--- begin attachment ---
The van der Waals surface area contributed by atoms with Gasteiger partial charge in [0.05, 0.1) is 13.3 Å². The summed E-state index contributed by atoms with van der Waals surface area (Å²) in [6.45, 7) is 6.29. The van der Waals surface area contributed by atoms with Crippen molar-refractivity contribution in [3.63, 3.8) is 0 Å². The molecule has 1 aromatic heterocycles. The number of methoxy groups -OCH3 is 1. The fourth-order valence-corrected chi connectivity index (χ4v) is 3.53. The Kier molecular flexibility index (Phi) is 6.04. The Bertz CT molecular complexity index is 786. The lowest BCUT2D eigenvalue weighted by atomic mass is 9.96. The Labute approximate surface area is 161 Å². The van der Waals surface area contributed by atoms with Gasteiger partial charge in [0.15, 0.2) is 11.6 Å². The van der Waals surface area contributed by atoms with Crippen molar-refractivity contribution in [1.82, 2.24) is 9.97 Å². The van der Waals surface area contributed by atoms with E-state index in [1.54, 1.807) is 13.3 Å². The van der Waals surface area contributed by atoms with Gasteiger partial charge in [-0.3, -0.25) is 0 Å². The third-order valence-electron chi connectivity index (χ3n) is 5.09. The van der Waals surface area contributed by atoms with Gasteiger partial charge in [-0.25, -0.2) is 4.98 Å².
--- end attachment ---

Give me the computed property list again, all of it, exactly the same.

The van der Waals surface area contributed by atoms with Gasteiger partial charge in [0.05, 0.1) is 13.3 Å². The summed E-state index contributed by atoms with van der Waals surface area (Å²) in [6.45, 7) is 6.29. The van der Waals surface area contributed by atoms with Crippen molar-refractivity contribution in [3.63, 3.8) is 0 Å². The molecule has 1 aromatic heterocycles. The number of methoxy groups -OCH3 is 1. The fourth-order valence-corrected chi connectivity index (χ4v) is 3.53. The Kier molecular flexibility index (Phi) is 6.04. The Bertz CT molecular complexity index is 786. The lowest BCUT2D eigenvalue weighted by atomic mass is 9.96. The Labute approximate surface area is 161 Å². The van der Waals surface area contributed by atoms with Gasteiger partial charge in [0.15, 0.2) is 11.6 Å². The van der Waals surface area contributed by atoms with Crippen molar-refractivity contribution in [1.82, 2.24) is 9.97 Å². The van der Waals surface area contributed by atoms with E-state index in [1.54, 1.807) is 13.3 Å². The van der Waals surface area contributed by atoms with Gasteiger partial charge in [-0.3, -0.25) is 0 Å². The third-order valence-electron chi connectivity index (χ3n) is 5.09. The van der Waals surface area contributed by atoms with Gasteiger partial charge in [-0.25, -0.2) is 4.98 Å².